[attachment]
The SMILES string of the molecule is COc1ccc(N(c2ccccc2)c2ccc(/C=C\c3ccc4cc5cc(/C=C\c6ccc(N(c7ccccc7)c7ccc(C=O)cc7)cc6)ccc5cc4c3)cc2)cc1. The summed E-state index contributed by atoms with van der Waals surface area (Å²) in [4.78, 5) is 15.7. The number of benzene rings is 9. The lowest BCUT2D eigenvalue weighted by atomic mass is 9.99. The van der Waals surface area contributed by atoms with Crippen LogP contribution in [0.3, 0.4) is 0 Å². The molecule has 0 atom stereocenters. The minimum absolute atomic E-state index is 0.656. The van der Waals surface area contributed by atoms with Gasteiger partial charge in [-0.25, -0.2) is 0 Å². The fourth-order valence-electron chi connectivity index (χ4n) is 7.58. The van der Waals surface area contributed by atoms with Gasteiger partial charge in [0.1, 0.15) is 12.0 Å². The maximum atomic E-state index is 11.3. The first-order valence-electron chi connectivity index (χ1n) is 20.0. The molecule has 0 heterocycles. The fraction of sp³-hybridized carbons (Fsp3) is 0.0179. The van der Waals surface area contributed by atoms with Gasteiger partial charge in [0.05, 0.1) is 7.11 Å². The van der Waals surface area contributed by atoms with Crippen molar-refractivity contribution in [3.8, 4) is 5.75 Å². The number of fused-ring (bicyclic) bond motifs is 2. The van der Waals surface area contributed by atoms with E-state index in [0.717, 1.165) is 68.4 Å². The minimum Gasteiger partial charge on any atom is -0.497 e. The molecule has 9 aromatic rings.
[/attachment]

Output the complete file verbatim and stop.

The SMILES string of the molecule is COc1ccc(N(c2ccccc2)c2ccc(/C=C\c3ccc4cc5cc(/C=C\c6ccc(N(c7ccccc7)c7ccc(C=O)cc7)cc6)ccc5cc4c3)cc2)cc1. The summed E-state index contributed by atoms with van der Waals surface area (Å²) in [4.78, 5) is 15.7. The number of benzene rings is 9. The lowest BCUT2D eigenvalue weighted by atomic mass is 9.99. The van der Waals surface area contributed by atoms with Crippen LogP contribution in [0.3, 0.4) is 0 Å². The molecule has 0 atom stereocenters. The minimum absolute atomic E-state index is 0.656. The van der Waals surface area contributed by atoms with Gasteiger partial charge in [-0.25, -0.2) is 0 Å². The fourth-order valence-electron chi connectivity index (χ4n) is 7.58. The van der Waals surface area contributed by atoms with Gasteiger partial charge in [0.1, 0.15) is 12.0 Å². The maximum atomic E-state index is 11.3. The first-order valence-electron chi connectivity index (χ1n) is 20.0. The molecule has 0 heterocycles. The fraction of sp³-hybridized carbons (Fsp3) is 0.0179. The van der Waals surface area contributed by atoms with Gasteiger partial charge in [0.05, 0.1) is 7.11 Å². The van der Waals surface area contributed by atoms with Crippen molar-refractivity contribution in [3.8, 4) is 5.75 Å². The number of fused-ring (bicyclic) bond motifs is 2. The van der Waals surface area contributed by atoms with E-state index in [0.717, 1.165) is 68.4 Å². The minimum Gasteiger partial charge on any atom is -0.497 e. The molecule has 9 aromatic rings.